News dropped this week that Facebook had given companies access to users' private messages, even as its leadership said it would prioritize user privacy. It was yet another scandal at the tech company — but who’s counting? — and users, in the Philadelphia area and beyond, once again announced that they were deleting their accounts.

“Dear Facebook,” West Philly-based writer Terrilyn McCormick wrote on her blog, “You’ve been undermining democracy throughout the world and more explicitly facilitating the Russians’ influence on our election here in the US. I’ve held on through this rough patch because I love seeing pictures of my friends’ kids and really appreciate your events feature. But you’ve changed. Maybe I have too?”

But as the #DeleteFacebook hashtag makes the rounds again, some are asking: Does it matter if we delete Facebook? What about the Facebook-owned Instagram and WhatsApp? And if what users really want to see is change, is there a better way to do that?

On that last note, Anand Giradharadas thinks so.

The author, whose most recent book is an investigation into what he describes as the hypocrisy of the tech set, says #DeleteFacebook is “admirable” but buys into a troubling narrative that we’ve all been fed: that we, as individuals, have the power to change systemic problems.

“When you #DeleteFacebook as an individual, you are personalizing what is, in fact, an issue of systems and the abuse of power," he said Thursday in an interview on NPR’s Morning Edition.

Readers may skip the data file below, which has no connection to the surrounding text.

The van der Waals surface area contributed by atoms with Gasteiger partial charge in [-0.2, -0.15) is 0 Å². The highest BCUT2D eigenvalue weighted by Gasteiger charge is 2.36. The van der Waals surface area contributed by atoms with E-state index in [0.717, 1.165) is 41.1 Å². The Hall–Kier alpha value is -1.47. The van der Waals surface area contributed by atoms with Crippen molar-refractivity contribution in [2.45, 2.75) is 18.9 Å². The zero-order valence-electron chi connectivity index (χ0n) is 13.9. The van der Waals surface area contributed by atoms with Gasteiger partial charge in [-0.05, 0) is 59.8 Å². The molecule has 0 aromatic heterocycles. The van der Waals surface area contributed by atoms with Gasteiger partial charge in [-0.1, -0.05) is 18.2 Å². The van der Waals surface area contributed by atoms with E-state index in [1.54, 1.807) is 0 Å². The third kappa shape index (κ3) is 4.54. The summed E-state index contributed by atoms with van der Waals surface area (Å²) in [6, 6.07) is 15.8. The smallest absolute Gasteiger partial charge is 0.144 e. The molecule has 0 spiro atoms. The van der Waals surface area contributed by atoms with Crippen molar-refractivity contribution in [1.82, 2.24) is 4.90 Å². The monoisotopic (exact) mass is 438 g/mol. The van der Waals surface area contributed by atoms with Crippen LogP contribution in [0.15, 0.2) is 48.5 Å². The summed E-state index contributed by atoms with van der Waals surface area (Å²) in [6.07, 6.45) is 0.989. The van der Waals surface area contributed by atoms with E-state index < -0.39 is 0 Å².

Think, he says, of the fallacy of Facebook COO Sheryl Sandberg’s famous line about “leaning in." Women can become #ladybosses in the workplace if they just lean in, the thinking goes. But it ignores the bigger systems at play: that we live in a society that is built around the oppression of women and people of color.

You can see threads of this idea in the country’s favorite catch phrases, like grit, coined by Penn professor Angela Duckworth, and the “dignity of work.”

So what’s the alternative? The government, he says, should regulate Facebook.

Government regulation is not a new idea, and it’s a controversial one. Most recently, City Council passed a law to regulate how retail and fast-food companies schedule their workers, hoping to quell what they see as abusive scheduling practices. Mayor Kenney was set to sign the bill Thursday afternoon. The Greater Philadelphia Chamber of Commerce, as well as some Republicans in Harrisburg, see regulations like this as an overreach that stifles business growth.

But regulation in the tech industry is only starting to happen. In August, the New York City Council regulated Uber, capping for-hire vehicles licenses for a year while it studies the industry and mandating a minimum pay rate for drivers. On the other hand, gig economy startups have fought for laws that ensure they can classify their workers as independent contractors. And the fight over net neutrality regulations rages on.

Instead of just deleting Facebook, Giradharadas suggests calling your elected officials and working to get younger politicians into office who understand how these tech platforms work.

McCormick, for her part, said she’s all for regulation, but she’s also being realistic.

“We can’t even regulate guns in this country, so what, are we just supposed to hope for the best on that front?” said McCormick, 46, reached as she baked holiday cookies.

Plus, she said, “I think we’ve seen the power of individual actions done collectively.”

Bill O’Reilly, once the top-rated host in cable news, doesn’t have a job at Fox News anymore because, in the wake of sexual harassment allegations, advertisers pulled their ads, women at Fox News pressured the company to make changes, and women’s groups called for him to be fired. She wonders: Is this so different?